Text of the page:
What is alpha thalassemia?
Alpha thalassemia is a blood disorder that reduces the production of hemoglobin. Hemoglobin is the protein in red blood cells that carries oxygen to cells throughout the body.
In people with the characteristic features of alpha thalassemia, a reduction in the amount of hemoglobin prevents enough oxygen from reaching the body’s tissues. Affected individuals also have a shortage of red blood cells (anemia), which can cause pale skin, weakness, fatigue, and more serious complications.
Two types of alpha thalassemia can cause health problems. The more severe type is known as hemoglobin Bart hydrops fetalis syndrome or Hb Bart syndrome. The milder form is called HbH disease.
Hb Bart syndrome is characterized by hydrops fetalis, a condition in which excess fluid builds up in the body before birth. Additional signs and symptoms can include severe anemia, an enlarged liver and spleen (hepatosplenomegaly), heart defects, and abnormalities of the urinary system or genitalia. As a result of these serious health problems, most babies with this condition are stillborn or die soon after birth. Hb Bart syndrome can also cause serious complications for women during pregnancy, including dangerously high blood pressure with swelling (preeclampsia), premature delivery, and abnormal bleeding.
HbH disease causes mild to moderate anemia, hepatosplenomegaly, and yellowing of the eyes and skin (jaundice). Some affected individuals also have bone changes such as overgrowth of the upper jaw and an unusually prominent forehead. The features of HbH disease usually appear in early childhood, and affected individuals typically live into adulthood.
How common is alpha thalassemia?
Alpha thalassemia is a fairly common blood disorder worldwide. Thousands of infants with Hb Bart syndrome and HbH disease are born each year, particularly in Southeast Asia. Alpha thalassemia also occurs frequently in people from Mediterranean countries, North Africa, the Middle East, India, and Central Asia.
What genes are related to alpha thalassemia?
Alpha thalassemia typically results from deletions involving the HBA1 and HBA2 genes. Both of these genes provide instructions for making a protein called alpha-globin, which is a component (subunit) of hemoglobin.
People have two copies of the HBA1 gene and two copies of the HBA2 gene in each cell. Each copy is called an allele. For each gene, one allele is inherited from a person’s father, and the other is inherited from a person’s mother. As a result, there are four alleles that produce alpha-globin. The different types of alpha thalassemia result from the loss of some or all of these alleles.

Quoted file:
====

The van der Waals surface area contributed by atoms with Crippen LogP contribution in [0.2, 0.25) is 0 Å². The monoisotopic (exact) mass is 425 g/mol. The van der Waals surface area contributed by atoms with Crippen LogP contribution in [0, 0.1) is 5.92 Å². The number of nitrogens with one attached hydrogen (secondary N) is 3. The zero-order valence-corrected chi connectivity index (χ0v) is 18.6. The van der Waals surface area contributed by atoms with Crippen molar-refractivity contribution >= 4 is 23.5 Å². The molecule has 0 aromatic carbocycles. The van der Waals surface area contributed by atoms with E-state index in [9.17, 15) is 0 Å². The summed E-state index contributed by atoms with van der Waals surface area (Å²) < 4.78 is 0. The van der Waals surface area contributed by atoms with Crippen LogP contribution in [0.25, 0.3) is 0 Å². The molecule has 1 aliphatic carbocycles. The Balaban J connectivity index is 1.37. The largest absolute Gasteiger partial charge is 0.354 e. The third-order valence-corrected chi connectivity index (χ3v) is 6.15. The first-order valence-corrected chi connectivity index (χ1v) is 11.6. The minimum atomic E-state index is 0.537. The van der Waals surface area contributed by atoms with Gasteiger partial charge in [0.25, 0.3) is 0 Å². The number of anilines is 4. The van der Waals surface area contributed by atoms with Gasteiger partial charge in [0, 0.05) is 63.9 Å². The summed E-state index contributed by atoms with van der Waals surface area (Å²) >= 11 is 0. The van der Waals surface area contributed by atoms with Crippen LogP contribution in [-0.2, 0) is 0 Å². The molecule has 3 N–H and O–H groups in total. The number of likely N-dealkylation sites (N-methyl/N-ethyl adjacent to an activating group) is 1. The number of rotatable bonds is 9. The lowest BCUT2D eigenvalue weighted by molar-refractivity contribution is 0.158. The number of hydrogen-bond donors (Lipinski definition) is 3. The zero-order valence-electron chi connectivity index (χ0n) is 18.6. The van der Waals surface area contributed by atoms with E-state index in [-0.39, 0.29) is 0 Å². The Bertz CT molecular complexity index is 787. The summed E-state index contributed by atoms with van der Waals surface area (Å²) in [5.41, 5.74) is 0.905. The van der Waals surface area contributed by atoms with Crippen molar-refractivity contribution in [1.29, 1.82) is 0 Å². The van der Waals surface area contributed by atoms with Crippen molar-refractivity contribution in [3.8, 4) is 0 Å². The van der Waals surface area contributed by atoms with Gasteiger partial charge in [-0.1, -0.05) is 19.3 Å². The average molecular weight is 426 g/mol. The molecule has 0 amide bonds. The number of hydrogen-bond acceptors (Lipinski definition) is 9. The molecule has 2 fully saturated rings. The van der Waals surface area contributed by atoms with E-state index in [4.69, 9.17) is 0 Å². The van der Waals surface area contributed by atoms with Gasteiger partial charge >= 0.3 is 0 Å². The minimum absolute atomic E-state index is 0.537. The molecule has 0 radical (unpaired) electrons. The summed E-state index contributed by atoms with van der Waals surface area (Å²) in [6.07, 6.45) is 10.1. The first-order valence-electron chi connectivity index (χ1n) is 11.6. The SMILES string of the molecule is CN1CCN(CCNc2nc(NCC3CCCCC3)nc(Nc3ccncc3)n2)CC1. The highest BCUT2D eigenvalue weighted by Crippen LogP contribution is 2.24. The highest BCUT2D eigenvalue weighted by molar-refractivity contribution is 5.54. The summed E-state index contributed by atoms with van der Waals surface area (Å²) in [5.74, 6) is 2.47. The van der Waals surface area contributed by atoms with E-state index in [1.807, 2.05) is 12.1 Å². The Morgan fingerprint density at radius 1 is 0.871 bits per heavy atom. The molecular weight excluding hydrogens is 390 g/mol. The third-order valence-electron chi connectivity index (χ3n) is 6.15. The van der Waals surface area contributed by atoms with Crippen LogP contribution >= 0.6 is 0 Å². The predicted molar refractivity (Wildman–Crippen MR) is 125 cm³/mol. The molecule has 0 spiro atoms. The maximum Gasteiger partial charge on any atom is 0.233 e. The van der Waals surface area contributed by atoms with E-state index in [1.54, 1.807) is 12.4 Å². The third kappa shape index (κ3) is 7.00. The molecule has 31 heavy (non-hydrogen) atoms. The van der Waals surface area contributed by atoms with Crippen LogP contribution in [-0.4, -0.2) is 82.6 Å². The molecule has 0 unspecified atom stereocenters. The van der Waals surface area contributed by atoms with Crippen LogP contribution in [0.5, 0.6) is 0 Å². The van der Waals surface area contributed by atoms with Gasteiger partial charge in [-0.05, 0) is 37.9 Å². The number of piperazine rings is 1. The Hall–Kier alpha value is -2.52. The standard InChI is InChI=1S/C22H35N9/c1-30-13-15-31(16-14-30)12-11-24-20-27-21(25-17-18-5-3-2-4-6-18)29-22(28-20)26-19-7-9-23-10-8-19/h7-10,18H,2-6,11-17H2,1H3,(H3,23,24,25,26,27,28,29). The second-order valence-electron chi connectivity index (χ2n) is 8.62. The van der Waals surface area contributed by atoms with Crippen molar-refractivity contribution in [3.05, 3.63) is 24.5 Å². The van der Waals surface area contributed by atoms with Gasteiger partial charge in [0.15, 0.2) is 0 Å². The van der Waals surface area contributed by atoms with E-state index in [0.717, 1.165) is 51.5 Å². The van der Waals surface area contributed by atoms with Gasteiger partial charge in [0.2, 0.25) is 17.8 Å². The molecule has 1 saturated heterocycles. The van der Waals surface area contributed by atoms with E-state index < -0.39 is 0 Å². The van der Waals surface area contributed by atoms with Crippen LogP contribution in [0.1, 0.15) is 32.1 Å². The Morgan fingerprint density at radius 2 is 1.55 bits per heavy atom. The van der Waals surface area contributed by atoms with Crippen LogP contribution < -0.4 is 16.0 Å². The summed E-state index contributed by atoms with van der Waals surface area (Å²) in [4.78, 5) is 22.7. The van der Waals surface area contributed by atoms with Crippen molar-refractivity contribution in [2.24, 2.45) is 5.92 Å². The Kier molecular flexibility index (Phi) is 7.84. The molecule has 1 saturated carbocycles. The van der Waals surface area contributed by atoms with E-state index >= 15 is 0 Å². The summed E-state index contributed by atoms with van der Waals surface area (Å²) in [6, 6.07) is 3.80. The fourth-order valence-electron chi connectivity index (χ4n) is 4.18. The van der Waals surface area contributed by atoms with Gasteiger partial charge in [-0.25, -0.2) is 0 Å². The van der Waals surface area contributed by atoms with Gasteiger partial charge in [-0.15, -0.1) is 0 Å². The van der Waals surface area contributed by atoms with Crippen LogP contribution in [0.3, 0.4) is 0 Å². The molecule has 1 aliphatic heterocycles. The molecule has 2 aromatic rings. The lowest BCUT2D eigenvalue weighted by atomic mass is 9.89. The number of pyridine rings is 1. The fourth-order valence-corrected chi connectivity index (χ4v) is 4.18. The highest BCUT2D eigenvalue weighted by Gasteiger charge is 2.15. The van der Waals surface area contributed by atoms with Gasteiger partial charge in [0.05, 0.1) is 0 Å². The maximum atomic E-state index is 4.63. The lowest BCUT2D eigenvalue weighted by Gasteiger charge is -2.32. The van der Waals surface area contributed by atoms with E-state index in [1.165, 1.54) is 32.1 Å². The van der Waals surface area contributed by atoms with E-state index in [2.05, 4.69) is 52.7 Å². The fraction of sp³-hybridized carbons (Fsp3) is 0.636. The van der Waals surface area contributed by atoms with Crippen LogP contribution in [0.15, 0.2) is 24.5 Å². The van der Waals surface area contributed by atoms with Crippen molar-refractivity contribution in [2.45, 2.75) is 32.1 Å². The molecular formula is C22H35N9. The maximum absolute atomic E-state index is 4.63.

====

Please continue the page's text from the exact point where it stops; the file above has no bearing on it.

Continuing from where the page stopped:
Hb Bart syndrome, the most severe form of alpha thalassemia, results from the loss of all four alpha-globin alleles. HbH disease is caused by a loss of three of the four alpha-globin alleles. In these two conditions, a shortage of alpha-globin prevents cells from making normal hemoglobin. Instead, cells produce abnormal forms of hemoglobin called hemoglobin Bart (Hb Bart) or hemoglobin H (HbH). These abnormal hemoglobin molecules cannot effectively carry oxygen to the body’s tissues. The substitution of Hb Bart or HbH for normal hemoglobin causes anemia and the other serious health problems associated with alpha thalassemia.
Two additional variants of alpha thalassemia are related to a reduced amount of alpha-globin. Because cells still produce some normal hemoglobin, these variants tend to cause few or no health problems. A loss of two of the four alpha-globin alleles results in alpha thalassemia trait. People with alpha thalassemia trait may have unusually small, pale red blood cells and mild anemia. A loss of one alpha-globin allele is found in alpha thalassemia silent carriers. These individuals typically have no thalassemia-related signs or symptoms.
How do people inherit alpha thalassemia?
The inheritance of alpha thalassemia is complex. Each person inherits two alpha-globin alleles from each parent. If both parents are missing at least one alpha-globin allele, their children are at risk of having Hb Bart syndrome, HbH disease, or alpha thalassemia trait. The precise risk depends on how many alleles are missing and which combination of the HBA1 and HBA2 genes is affected.
Source and more information go to: http://ghr.nlm.nih.gov/condition/alpha-thalassemia
Alpha Thalassemia Trait
Alpha thalassemia is common in people of African, Southern Chinese, Southeast Asian, Middle Eastern and Mediterranean descent:
- Alpha thalassemia affects the amount of hemoglobin in the red blood cells.
- Adult hemoglobin (hemoglobin A) is made of alpha and beta globins.
- Normally, people have four (4) genes for alpha globin with two (2) genes on each chromosome (αα/αα).
- People with alpha thalassemia trait only have two (2) genes for alpha globin, so they make slightly lower amounts of hemoglobin.
- All red blood cells contain hemoglobin, which carries oxygen from the lungs to all parts of the body.
What is Alpha Thalassemia trait?
There are two different types of alpha thalassemia trait.
- The first type of alpha thalassemia trait has one alpha gene missing on each chromosome (α-/α-). This is called the trans form of alpha thalassemia trait.
- The trans form of alpha thalassemia trait (α-/α-) is common in African-Americans (20-30%) and in people of African descent. It is rare for African-Americans to have the cis form of alpha thalassemia, but it can happen.
- The second type of alpha thalassemia trait has two missing alpha genes on the same chromosome (αα/–). This is called the cis form of alpha thalassemia trait.
- Both types of alpha thalassemia trait are common in people of Southeast Asian, Southern Chinese, Mediterranean and Middle Eastern descent, however, the cis type of trait is more common.
People with alpha thalassemia trait do not develop Hemoglobin H cell disease or Hydrops Fetalis later in life.